When life gives you the coronavirus blues, be mindful and eat a lemon

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When life gives you the coronavirus blues, be mindful and eat a lemon

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Left: YouTubers do the “eating lemon challenge.” Right: The developers of meditation app Kokkiri, Buddhist monk Haemin, left, and Daniel Tudor, meditate together. [SCREEN CAPTURE, KOKKIRI]

If you can’t go to work due to the coronavirus outbreak, how do you fill the long hours at home?

By using apps and surfing the net, of course, checking out online recipes, reading tips for working out, meditating in the living room and by eating lemons on YouTube.

Compared to last December, that golden age before the coronavirus outbreak, downloads of Wife’s Cuisine, an app for sharing recipes, saw a 20 percent increase. Yang Joon-kyu, CEO of the company, says a video titled “Four Easy and Simple Dishes” uploaded a month ago on YouTube has been a runaway success.

“I think a lot of cooking novices are watching it,” Yang says. “I recently uploaded a video called ‘Six Healing Foods to Boost Your Immunity,’ and I am receiving positive feedback from my subscribers.”

Staying at home clearly translates into lots of home cooking. Sales of both food and kitchenware have skyrocketed.

Cookat Market, an online food vendor popular among young people living alone, also saw a 31 percent spike in sales in March.

All that home cooking must be leading to weight gains because workout routines designed for homes are also more popular than ever. Mydano, an app that offers an online personal training service, surpassed 10,000 monthly subscribers last month compared to 9,200 last November. SoundGym, an audio fitness app, also saw its average number of downloads increase 36.45 percent and its revenue rise 45.86 percent compared to three weeks before.

In the entertainment sector, people are turning to new over-the-top video streaming services and even new sources of that classic entertainment medium called books. Watcha Play, an online movie streaming service, saw a 36.9 percent increase in the amount of time subscribers spend watching videos in March compared to Jan. 20, when the first coronavirus case was confirmed in Korea, while Millie’s Library, a subscription-based e-book provider, saw a 58 percent increase in monthly active users on March 9 compared to Feb. 23.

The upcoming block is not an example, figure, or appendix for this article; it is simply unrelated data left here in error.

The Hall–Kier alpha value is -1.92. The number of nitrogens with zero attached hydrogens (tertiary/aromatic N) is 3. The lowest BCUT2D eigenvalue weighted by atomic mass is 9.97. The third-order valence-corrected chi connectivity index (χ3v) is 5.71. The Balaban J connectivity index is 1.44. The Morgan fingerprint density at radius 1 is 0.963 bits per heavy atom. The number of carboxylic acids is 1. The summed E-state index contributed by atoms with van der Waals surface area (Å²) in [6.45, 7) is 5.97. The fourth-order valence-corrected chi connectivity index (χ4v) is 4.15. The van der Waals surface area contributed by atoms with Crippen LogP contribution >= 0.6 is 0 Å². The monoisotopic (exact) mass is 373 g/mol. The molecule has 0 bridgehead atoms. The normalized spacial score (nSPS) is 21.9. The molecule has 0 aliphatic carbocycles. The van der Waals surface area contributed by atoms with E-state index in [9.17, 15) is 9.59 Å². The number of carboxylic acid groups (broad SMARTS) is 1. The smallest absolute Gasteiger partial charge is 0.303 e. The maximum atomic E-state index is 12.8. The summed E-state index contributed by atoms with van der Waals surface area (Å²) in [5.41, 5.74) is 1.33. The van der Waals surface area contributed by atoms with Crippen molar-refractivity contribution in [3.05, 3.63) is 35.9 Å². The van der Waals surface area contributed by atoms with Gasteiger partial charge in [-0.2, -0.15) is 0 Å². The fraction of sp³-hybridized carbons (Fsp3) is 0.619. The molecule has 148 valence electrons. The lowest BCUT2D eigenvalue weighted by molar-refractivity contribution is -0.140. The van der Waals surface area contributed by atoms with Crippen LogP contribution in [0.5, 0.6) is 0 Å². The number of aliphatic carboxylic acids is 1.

To overcome the coronavirus blues, some are getting metaphysical. The meditation app Kokkiri, which offers relaxing music, natural sounds and meditation instructions, went from 10,000 subscribers in the first week of this month to over 200,000 subscribers as of Monday.

Lucid Island, another mobile app promoting a mindful antidote to contagion anxiety, had a 120 percent increase in monthly subscribers this month compared to last month. Even more alarming: The average number of daily replays per user increased by 95 percent. “After the spread of the coronavirus infection, the demand for peaceful music has increased,” Yoon Seo-ho, a director of the company, says.

On the flip side, times are so bad that fortune-telling apps like Forceteller are facing existential crises - which they really should have foreseen. “The majority of our users are from the young generation who want romance forecasts,” says Forceteller’s CEO Shim Kyung-jin. “But with the opening of schools delayed, many users left our service this month, thinking there is no chance to meet someone and build a relationship.”

Maybe those lonely young people forsook fortune telling for a more practical route to meeting true love: eating lemons.

Three weeks ago, the “eating lemon challenge” started becoming popular on YouTube. The challenge is to eat a whole lemon after washing your hands, which is supposed to be fun, a bonding exercise and a way to boost the immune system. In addition, every lemon challenge participant can donate 190,000 won ($155) to the National Disaster Relief to support communities most vulnerable to the coronavirus outbreak.

The moral for these troubled times? When life gives you lemons, do something with them on YouTube.

BY KIM JUNG-MIN [kim.yeonah@joongang.co.kr]

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